Monday, April 25, 2016

White Fences Quilt

I started this quilt in 2012, the same year I started quilting. I sketched it out all cute on a sheet of graph paper.  I still remember waiting in line at my local quilt shop with the two bolts. I cut out about half the quilt. I even started sewing.

I had some notion of this quilt being inspired by those beautiful horse fences you see in Kentucky, I think.

Then I got distracted by something shiny.

The pieces sat in my work in progress box. Every time I saw them I thought about getting back to that quilt.

The years past, so much changed. I made lots of quilts. We grew up a lot. I looked at this quilt in my sewing room and thought about finishing it. I think we all have seasons in our lives where we look back and realize that we passed some developmental stage during that time. Between 26 and 30 I feel like I became an adult. Not in the, now I can pay my bills kind of way, or even, the I can't be goofy and have fun kind of way. I mean my priorities shifted and my outlook changed. I was looking for a place in the world, I stopped waiting for "real" life to happen and started living my life.

That whole time I would occasionally look at the pieces of this quilt up and think, I will finish this someday, not now.

Then, in my 30th year,  everything changed again. We bought a house. We moved to another town. We reached another life milestone.

New years eve of this year, I was cleaning my new sewing room in my new, much loved house (actually it is a really old house) and I saw the pieces of this quilt and I knew it was time to finish it.

I finished it that night while drinking champagne (no joke).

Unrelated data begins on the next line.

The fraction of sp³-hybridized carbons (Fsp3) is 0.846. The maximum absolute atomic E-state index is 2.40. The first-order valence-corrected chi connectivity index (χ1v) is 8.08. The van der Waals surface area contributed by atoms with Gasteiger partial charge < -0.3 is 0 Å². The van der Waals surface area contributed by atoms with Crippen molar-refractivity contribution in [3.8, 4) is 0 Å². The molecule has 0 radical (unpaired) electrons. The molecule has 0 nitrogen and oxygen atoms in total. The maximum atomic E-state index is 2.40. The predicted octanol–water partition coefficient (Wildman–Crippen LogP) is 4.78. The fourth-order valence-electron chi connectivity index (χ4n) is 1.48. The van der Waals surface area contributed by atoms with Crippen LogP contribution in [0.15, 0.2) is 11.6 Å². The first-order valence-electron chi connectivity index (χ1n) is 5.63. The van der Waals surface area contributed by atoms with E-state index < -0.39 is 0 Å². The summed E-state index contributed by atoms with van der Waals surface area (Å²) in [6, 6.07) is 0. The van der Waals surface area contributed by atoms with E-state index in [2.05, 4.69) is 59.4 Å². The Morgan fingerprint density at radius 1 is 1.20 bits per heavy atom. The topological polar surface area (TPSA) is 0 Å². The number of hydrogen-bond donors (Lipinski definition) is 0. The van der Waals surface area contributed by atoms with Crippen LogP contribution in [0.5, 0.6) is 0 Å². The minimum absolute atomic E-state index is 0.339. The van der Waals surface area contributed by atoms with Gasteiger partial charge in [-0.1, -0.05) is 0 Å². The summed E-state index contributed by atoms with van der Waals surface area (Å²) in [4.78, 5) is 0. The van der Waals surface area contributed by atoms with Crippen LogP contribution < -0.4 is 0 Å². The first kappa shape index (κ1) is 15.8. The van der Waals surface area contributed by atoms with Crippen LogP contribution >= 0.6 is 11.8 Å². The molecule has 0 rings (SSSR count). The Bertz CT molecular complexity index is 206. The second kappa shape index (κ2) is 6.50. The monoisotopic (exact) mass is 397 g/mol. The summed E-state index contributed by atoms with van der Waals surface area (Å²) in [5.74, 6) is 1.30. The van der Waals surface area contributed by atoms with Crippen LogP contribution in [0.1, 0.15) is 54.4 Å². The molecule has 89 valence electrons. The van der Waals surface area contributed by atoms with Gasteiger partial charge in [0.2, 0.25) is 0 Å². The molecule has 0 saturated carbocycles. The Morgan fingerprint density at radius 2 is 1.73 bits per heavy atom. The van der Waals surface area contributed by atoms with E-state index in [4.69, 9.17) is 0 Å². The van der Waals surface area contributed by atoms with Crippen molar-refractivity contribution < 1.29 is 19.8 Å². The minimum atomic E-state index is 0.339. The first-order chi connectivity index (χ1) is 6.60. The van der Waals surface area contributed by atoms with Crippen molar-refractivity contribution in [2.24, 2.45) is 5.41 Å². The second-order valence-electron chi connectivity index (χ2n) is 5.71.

I quilted it the next day.

It was time finish this quilt. I just didn't know that I was waiting until I was home.

Quilt Stats:
Name: White Fences
Size: 67" x 68"
Pattern: Designed by a 2012 version of me
Quilting: Organic grid with Aurifil thread
Finished: January 2016

Saturday, April 2, 2016

The Softest Quilt.

I seem to only find myself in this space when I am procrastinating or I have abandoned my daily routine. I could apologize for that, but I think you all get it. So pull, up a chair, I am drinking a pot of tea and ignoring chores right now.

I am not going to say, "I am just so busy." I reject that generally for myself. I have made choices that keep me away from this blog and I am okay with that. I could make different choices, but, for me, just coming here occasionally is the right choice for now.

I have a new house that is tons of work. I have full time job that is more than just a day job, it is a career that requires me to invest myself in it physically and mentally. I have a husband that deserves some of my time. I like to eat. I like to sleep. It is a good life.

Anyway, enough of your complaining Sarah! This is a quilting blog.

I still sew almost everyday. I still like blogging and sharing. So, I still have a quilt to share!

This quilt. Is the most comforting quilt I have ever made.

Last summer was not a good time for me. I had a huge deadline at work. We were buying a house that was under construction. And oh, our lease for our rental ran out and we had nowhere to live. Now, do not feel sorry for me! We have tons of lovely friends and family and the means to rent something short term and move our stuff into storage. It was stressful, not catastrophic.